Admittedly 'vi' is rather arcane, but once you get it set up properly, you can do some remarkable things with it.


I could take that exact quote and reverse the emacs/vi references, and it would still hold true.

Winston Gutkowski wrote:I guess it just comes down to familiarity. I've heard good things about emacs too, but I've just never used it.


My father once did an informal survey of CS folk he knew across the country. His results were pretty much 50/50. What was also interesting was that if you asked the additional question "Which were you exposed to first?", there was a extremely strong correlation to the favorite.
 
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Neither.

For code, I use a full-featured code editor.

When I need to resort to a character cell editor, I use one of nano or pico.
 
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fred rosenberger wrote:Of course, these days, you can use something like Notepad++, which does ftp behind the scenes to let you edit your files with a real editor - cut, paste, context highlighting...so the question actually become why would you use EITHER of vi or emacs?


Vim has built-in plugin for handling editing over FTP, cute & paste, as well as context highlighting. Notepad++ is really nothing compared to Vim if you look at both features and available plugins/scripts.

Henry Wong wrote:

fred rosenberger wrote:so the question actually become why would you use EITHER of vi or emacs?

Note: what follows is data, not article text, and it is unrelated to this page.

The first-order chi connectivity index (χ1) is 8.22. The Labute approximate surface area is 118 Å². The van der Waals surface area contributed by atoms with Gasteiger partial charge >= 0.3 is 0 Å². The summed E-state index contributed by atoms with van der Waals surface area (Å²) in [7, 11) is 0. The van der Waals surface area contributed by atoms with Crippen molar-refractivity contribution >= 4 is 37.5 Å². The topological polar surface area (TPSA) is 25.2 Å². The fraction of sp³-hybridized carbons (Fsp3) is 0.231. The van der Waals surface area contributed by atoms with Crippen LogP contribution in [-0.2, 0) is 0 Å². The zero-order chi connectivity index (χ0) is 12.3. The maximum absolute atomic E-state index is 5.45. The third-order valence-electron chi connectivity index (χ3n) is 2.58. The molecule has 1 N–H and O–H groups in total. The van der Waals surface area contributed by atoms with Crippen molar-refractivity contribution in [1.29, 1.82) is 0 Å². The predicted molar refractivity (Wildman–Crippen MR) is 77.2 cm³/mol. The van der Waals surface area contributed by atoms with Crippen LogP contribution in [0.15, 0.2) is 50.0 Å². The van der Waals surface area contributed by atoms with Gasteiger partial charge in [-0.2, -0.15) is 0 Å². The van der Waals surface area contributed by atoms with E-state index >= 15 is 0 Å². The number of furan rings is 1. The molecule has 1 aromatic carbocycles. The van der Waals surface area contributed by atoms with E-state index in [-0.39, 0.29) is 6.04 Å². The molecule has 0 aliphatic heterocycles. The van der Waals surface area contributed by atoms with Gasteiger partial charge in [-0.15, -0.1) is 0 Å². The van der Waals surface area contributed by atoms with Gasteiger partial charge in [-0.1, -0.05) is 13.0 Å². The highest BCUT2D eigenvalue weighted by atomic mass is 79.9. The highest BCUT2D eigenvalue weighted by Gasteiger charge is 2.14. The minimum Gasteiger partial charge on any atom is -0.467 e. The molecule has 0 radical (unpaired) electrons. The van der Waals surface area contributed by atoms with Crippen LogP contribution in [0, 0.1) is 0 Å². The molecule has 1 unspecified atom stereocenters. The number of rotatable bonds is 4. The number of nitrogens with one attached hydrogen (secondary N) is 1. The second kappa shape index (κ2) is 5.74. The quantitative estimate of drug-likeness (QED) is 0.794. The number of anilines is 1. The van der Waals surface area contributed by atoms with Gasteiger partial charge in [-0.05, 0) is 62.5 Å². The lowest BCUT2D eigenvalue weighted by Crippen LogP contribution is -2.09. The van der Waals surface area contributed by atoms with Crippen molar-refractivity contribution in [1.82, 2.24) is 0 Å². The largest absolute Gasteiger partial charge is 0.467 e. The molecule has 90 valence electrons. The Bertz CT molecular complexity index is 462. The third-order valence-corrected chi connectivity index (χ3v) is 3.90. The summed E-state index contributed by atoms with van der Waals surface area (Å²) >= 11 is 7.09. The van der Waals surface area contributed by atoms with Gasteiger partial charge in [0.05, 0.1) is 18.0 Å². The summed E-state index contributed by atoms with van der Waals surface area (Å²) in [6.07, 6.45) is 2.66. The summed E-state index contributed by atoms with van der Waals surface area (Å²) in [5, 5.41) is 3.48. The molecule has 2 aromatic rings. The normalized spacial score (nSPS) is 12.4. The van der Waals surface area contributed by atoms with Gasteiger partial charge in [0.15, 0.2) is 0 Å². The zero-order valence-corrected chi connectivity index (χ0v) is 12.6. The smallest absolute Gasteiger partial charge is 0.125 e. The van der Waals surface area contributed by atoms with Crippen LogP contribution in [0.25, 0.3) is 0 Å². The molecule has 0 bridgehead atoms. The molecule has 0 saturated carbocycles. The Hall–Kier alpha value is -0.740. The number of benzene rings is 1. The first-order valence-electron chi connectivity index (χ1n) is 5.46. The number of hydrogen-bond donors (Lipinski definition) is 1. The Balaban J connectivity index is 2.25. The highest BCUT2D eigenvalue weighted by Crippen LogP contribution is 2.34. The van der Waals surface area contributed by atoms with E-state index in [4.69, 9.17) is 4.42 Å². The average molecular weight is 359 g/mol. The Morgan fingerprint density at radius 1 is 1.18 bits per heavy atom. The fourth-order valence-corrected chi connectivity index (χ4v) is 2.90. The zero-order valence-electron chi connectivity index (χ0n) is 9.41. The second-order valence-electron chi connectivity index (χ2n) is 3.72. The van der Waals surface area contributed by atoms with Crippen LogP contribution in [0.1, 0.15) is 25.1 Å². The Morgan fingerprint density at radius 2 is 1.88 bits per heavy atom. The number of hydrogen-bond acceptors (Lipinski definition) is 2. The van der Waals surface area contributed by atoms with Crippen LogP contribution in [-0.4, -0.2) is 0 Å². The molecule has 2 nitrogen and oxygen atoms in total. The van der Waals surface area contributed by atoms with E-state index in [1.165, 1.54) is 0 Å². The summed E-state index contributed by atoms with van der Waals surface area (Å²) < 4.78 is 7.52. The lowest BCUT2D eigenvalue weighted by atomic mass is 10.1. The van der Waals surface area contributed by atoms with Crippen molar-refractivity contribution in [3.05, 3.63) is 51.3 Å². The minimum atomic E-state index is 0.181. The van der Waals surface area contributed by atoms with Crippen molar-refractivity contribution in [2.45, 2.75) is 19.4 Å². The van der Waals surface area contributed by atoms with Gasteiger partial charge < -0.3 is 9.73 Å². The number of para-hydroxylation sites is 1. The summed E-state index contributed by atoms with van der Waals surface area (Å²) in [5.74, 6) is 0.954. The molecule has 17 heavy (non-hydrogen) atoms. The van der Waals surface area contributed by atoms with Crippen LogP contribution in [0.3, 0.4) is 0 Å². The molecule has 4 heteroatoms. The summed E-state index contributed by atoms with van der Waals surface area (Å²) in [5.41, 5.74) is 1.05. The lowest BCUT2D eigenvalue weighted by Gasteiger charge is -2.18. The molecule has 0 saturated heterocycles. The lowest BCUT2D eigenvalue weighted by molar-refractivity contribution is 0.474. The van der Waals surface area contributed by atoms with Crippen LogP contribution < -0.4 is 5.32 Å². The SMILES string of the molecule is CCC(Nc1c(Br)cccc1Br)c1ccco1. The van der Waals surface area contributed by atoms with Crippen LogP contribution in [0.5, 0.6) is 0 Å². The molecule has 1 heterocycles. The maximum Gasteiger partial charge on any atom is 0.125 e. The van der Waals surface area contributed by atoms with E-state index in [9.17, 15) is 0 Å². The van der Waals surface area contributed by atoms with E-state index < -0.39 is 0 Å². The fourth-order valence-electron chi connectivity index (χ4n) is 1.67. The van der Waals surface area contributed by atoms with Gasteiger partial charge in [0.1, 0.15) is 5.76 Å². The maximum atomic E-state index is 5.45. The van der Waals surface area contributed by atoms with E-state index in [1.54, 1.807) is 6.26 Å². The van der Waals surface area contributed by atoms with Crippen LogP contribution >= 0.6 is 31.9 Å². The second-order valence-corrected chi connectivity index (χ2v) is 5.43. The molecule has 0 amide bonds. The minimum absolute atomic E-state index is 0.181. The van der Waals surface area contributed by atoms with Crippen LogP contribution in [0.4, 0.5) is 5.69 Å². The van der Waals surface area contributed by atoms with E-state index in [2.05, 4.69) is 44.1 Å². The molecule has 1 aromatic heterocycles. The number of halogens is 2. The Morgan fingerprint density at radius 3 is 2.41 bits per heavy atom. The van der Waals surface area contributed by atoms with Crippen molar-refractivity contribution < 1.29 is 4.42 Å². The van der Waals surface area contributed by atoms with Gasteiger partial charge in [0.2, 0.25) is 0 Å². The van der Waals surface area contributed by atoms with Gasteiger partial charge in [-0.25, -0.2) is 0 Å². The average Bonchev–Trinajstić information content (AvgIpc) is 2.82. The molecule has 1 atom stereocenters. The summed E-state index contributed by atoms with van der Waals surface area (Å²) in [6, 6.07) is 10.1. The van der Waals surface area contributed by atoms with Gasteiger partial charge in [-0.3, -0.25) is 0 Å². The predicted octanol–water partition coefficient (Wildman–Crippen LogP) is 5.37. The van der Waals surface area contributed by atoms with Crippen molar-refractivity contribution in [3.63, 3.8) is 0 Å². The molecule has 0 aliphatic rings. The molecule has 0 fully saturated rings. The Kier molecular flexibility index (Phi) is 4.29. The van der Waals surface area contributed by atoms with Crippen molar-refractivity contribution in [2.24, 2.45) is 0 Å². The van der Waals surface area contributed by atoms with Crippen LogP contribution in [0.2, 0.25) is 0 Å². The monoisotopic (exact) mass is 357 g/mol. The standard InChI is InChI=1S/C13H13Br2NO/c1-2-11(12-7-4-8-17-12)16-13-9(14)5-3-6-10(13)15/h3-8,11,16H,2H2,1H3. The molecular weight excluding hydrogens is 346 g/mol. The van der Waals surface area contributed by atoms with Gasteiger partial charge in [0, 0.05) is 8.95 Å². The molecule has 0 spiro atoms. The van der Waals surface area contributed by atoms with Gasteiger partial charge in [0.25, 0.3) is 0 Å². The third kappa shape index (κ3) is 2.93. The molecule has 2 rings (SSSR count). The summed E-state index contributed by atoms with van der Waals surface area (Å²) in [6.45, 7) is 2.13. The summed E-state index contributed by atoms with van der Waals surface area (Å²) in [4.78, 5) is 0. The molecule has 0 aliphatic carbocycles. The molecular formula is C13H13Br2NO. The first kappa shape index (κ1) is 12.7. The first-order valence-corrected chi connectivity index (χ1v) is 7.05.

I think that is the point of this topic ... and why it is in the rattlesnake pit.


Exactly And the poll is a great idea. So far vim is leading!
Thanks for the cows

For people unfamiliar with the Editor War: https://en.wikipedia.org/wiki/Editor_war

I am a big fan of vim, but I am not using it 100% of the time. For bigger projects I use NetBeans, a good IDE is certainly a better solution here. However, for smaller projects that don't exceed a few files, I definitely prefer vim. No matter if I am using my desktop or connected to a remote server. I can type the code much faster thanks to macros, motions, bunch of other features. The best in it is that I can do work without having to move my hands away from the keyboard. No mouse needed at all. No need to even leave the editor, as I can execute shell commands from vim as well.
 
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Well, I prefer to use a graphical editor or IDE if possible. But recently I've been working with Linux virtual machines on cloud platforms, so I've had to start using text editors again. Can't get the hang of Nano, but I still have some residual muscle-memory of vi from my early Unix days 20 years ago. So it's vim for me if I have to choose. Always start by hitting the escape key a few times...

Like JKR above, I tried emacs on the Coursera "Programmjng Languages" course by Dan Grossman, but I swiftly realised I could either learn emacs or learn lots of cool stuff about programming, but not both. So I ditched emacs and used Sublime Text instead. Glad I did so, as the course was brilliant.

#lifestooshortforemacs
 
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Both are anachronistic in terms of writing code, however I do still use vi on *nix production machines for support / script editing etc as it is ubiquitous.
From that point of view its a useful skill to have, so I view it as part of the *nix toolset (awk, grep, sed, ...) rather than as a contemporary dev tool like eclipse or netbeans.
 
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As a user, who has never used either, I am curious if there are any advantages left in using them as compared to 'modern' day IDEs.
For e.g. Eclipse has plugins which you can install as required. Does anything similar exist for Vim/Emacs?